POSSESSION by Kamala Markandaya

POSSESSION

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KIRKUS REVIEW

A fascinating English high comedy concoction set in lush Indian prose is Kamala Markandaya's newest contribution to the ever exotic, increasingly traditionalized exchange between East and West. Beautiful Lady Caroline Bell, rich, divorced, ready to be amused, discovers, through the inadvertent auspices of the narrator, Anasuya, an Indian woman writer, a fourteen-year-old goatherd artist, Valmiki, in an unlikely Southern village. She snatches him up from his former protector, a Swami settled by the caves in which Valmiki has painted, and takes him off to London, to make him in a new image. Hanging upon his now arid, now fertile moments, Caroline waits purposefully for his success, always nurturing his attachment to her and the life she represents. She vanquishes all obvious rivals in her campaign for domination -- the ex-concentration camp waif Ellie, whom Valmiki impregnates as well as paints, and later the fresh young Annabelle who disrupts a long-standing liaison... But knowledge of Ellie's suicide and his resultant guilt bring Valmiki to his spiritual senses, and through Anasuya, who has anxiously followed the course of possible corruption and who has in her way battled for the boy, Valmiki returns to India and the Swami. Caroline follows, unwilling to admit defeat, anguished to find Valmiki painting better than ever, his art ""buried"" in a hole in a hill in a country which has forgotten the meaning of art"". A final encounter between the Swami of the spirit and the lady of the world leaves a wisp of doubt as to the outcome...Feminine story-telling with delectable nuance and expertise.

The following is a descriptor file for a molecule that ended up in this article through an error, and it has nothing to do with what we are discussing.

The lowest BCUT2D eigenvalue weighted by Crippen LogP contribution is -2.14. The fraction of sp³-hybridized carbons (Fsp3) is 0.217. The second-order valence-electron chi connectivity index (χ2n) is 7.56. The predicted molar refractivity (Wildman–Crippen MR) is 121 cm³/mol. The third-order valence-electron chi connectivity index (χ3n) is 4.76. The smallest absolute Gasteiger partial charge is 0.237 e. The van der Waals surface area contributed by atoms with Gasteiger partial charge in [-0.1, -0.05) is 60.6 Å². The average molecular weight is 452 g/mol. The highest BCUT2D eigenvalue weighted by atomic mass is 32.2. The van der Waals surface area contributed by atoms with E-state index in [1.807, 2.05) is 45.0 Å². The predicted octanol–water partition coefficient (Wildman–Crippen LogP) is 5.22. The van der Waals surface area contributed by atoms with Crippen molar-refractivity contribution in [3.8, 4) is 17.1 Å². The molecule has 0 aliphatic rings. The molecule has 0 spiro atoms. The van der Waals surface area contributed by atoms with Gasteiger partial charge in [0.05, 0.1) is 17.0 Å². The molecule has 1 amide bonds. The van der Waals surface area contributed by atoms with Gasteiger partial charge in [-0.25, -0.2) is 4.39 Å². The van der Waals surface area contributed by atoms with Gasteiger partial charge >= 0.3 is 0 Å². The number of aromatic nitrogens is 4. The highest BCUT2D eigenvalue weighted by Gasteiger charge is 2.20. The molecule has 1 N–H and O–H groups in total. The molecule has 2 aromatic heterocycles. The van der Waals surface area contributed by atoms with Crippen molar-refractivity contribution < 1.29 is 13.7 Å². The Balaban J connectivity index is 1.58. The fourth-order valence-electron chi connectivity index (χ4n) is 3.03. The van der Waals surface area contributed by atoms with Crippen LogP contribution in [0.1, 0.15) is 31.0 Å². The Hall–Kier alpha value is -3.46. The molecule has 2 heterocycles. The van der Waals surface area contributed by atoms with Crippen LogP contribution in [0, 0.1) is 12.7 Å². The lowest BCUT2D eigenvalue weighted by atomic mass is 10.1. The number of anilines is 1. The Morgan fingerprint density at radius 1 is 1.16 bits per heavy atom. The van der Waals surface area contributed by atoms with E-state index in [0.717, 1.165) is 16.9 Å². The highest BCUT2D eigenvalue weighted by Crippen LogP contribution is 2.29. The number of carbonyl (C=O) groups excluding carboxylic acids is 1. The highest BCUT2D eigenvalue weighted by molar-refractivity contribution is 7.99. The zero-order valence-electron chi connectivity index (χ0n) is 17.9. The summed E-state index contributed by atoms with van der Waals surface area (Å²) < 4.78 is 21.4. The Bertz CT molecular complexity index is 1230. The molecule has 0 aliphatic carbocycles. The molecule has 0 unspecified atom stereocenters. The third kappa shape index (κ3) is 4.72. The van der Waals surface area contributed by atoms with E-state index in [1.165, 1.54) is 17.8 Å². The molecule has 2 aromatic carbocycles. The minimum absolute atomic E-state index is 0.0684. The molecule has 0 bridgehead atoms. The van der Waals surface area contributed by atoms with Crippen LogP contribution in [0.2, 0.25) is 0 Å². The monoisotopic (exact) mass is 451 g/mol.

Pub Date: May 27th, 1963
Publisher: Putnam-John Day